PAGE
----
Bach: Music in the Castle of Heaven

by John Eliot Gardiner

Paper Book, 2015

Status

Available

Publication

New York [NY] Vintage Books 2015

Description

Baroque music (C 1600 to C 1750). Johann Sebastian Bach is one of the most unfathomable composers in the history of music. How can such sublime work have been produced by a man who (when we can discern his personality at all) seems so ordinary, so opaque--and occasionally so intemperate? John Eliot Gardiner grew up passing one of the only two authentic portraits of Bach every morning and evening on the stairs of his parents' house, where it hung for safety during World War II. He has been studying and performing Bach ever since, and is now regarded as one of the composer's greatest living interpreters.

Media reviews

2 more
La música en el castillo del cielo resulta una obra de múltiples acordes y armonías. Sus más de 900 páginas entremezclan la experiencia personal con la estricta biografía, pero también con la musicología y el análisis pormenorizado de las dos grandes Pasiones, la de san Mateo y la de san Juan, y algunas cantatas. En estas, además, Gardiner aborda el método, la extenuante periodicidad —prácticamente una a la semana durante algunos años— y su cadencia. También en la intrahistoria de esa lucha por la dignidad de la autoría, en la que Bach se empeñó para ser considerado más allá de un simple mayordomo al servicio de príncipes y pudientes.

User reviews

LibraryThing member thorold
This delivers exactly what we would expect : a clear, passionate and intellectually demanding account of J.S. Bach's vocal music. How it came to be written, how it fits into the development of 18th century music, Lutheran theology, and Saxon local politics, how it might have been performed, and what makes it special for modern listeners.
It isn't excessively technical: You're not very likely to want to read a book like this unless you already have quite some background knowledge of the passions and cantatas either as a listener or a performer, and I think anyone who has got that far will already be familiar enough with musical terminology to be able to follow what Gardiner is saying. But I certainly felt when I got to the end of the book that I would have to come back to some of the chapters and work through them slowly again with a score or a CD to get the full benefit.
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LibraryThing member lothiriel2003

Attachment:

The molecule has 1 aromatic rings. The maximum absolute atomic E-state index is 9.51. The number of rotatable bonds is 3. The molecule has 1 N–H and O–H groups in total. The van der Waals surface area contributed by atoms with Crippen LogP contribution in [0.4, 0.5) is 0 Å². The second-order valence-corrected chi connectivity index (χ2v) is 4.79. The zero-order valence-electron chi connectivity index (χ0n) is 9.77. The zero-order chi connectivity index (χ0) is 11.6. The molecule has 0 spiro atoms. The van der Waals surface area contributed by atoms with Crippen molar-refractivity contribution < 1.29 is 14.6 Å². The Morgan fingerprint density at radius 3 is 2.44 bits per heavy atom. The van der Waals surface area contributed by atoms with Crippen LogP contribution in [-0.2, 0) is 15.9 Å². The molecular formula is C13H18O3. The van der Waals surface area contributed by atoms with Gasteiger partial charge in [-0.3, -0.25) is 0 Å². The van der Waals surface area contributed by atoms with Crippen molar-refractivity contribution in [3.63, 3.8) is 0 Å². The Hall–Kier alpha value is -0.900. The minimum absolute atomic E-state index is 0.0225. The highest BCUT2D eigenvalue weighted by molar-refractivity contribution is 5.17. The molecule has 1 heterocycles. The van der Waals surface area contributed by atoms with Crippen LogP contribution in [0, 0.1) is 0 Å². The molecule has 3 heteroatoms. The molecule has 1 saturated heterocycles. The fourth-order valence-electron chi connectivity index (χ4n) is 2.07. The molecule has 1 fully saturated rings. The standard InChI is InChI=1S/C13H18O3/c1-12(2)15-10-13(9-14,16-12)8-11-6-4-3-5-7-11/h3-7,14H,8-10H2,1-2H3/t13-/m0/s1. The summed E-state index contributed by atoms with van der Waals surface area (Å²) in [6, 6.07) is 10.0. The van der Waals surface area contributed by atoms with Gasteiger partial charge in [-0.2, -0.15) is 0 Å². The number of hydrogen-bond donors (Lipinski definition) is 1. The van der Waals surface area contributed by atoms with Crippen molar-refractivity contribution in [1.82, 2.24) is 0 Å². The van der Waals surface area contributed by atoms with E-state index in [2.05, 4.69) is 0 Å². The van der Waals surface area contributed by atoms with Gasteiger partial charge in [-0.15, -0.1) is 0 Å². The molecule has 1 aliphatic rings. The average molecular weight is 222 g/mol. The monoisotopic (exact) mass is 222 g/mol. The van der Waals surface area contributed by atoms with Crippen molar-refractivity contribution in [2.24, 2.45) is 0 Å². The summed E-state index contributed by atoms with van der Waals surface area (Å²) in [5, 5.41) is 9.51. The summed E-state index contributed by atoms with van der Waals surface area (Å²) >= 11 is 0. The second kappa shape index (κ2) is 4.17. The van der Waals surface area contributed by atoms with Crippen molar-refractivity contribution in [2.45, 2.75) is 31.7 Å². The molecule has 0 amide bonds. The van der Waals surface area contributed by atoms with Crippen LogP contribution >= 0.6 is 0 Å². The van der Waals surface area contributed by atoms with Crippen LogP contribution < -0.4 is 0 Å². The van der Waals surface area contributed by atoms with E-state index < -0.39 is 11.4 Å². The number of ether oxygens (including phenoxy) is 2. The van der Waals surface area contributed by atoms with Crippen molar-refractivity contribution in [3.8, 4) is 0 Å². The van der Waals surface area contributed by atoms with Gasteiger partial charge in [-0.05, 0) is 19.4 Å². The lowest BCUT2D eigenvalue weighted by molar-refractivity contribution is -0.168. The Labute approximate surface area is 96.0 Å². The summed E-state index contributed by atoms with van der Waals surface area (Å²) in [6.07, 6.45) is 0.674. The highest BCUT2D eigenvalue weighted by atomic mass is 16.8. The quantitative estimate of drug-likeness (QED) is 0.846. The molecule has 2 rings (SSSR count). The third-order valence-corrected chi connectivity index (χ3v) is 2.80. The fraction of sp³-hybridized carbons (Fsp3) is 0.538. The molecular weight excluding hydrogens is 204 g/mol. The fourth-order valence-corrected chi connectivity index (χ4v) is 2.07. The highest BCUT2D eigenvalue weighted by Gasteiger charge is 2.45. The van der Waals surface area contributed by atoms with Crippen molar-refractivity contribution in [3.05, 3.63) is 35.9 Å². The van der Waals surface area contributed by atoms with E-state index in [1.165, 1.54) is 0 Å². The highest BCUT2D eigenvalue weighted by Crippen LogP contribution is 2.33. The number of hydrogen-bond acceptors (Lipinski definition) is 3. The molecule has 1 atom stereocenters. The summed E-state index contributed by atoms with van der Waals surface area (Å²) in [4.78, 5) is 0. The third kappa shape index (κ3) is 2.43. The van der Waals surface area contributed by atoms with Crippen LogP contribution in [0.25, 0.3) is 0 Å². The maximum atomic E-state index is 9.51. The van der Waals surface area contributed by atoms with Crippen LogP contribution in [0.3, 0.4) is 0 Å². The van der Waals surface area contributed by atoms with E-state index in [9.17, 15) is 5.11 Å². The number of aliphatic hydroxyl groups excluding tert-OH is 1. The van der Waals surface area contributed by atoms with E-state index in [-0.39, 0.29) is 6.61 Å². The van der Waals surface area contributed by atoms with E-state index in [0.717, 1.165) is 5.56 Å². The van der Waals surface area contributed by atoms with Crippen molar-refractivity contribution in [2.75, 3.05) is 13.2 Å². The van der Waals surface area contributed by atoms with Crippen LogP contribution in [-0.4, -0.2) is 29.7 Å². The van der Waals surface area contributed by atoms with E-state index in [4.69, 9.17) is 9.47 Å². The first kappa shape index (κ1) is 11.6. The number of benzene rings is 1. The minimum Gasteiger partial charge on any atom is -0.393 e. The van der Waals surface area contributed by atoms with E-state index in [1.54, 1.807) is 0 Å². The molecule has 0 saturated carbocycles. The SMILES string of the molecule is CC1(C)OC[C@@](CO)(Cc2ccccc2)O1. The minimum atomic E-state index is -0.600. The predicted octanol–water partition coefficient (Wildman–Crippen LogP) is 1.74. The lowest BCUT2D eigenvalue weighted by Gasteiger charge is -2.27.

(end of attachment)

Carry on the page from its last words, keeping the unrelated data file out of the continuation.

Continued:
The book was well-written and erudite...and far more technical than I was interested in. The fault was mine, I'm sure, but I was completely lost for a good third of the book.
LibraryThing member yooperprof
Four months to read this book! Some brilliant things here, but also very frustrating. Gardiner strongly believes that Bach's religious music, specifically the prodigious cantata cycles, the St. John and St. Matthew Passions, and the B minor Mass, are at the absolute center of Bach's accomplishment and identity. Fine, but he neglects Bach's stupendous "abstract" music, and really fails to address how those not attached to Bach's Lutheran variant of Christianity - how those who may not be religious at all - may find Bach's work to be the most important musical accomplishment of the last millennium.

This is not a standard biography; again that is fine, but if you want to know the basic data of Bach's life, this is not the place to start. (In spite of the book's 560 pages of text, Gardiner really does not touch upon J.S. Bach's family life at home, which is a little peculiar for a man whose wives went through twenty full-term pregnancies.)

Gardiner is an important and extremely accomplished musician, and it is very valuable to read this appreciation of the great composer written by someone who approaches him from that angle, from someone who understands how Bach's genius is expressed through performance. Just be aware that this should not be the first, and definitely not the last, book about Bach that you read.
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LibraryThing member vguy
Excellent book, hard going for a non-musician, though he does his darnedest to be non-technical . i listen to and love Bach's music a lot, but found it hard to know which bit was under discussion. Would be more accessible as a radio series with musical examples/quotations. What i did get was a sense of Bach's originality and creative force. Also how he fits into the context of his time (JEG, we discover, is a historian by training, not a musician).
Points of interest: JSB already being hired as consultant on new organ design at age 18; how slight musical alterations can express difference between Catholic & Lutheran beliefs; that JSB also wrote for Catholics though a passionate Protestant; how much documentation there is on the details of his activities, even though some whole works are lost; pettifogging beastliness of so many minor officials, bureaucrats, teachers, priest - no wonder he had a temper!
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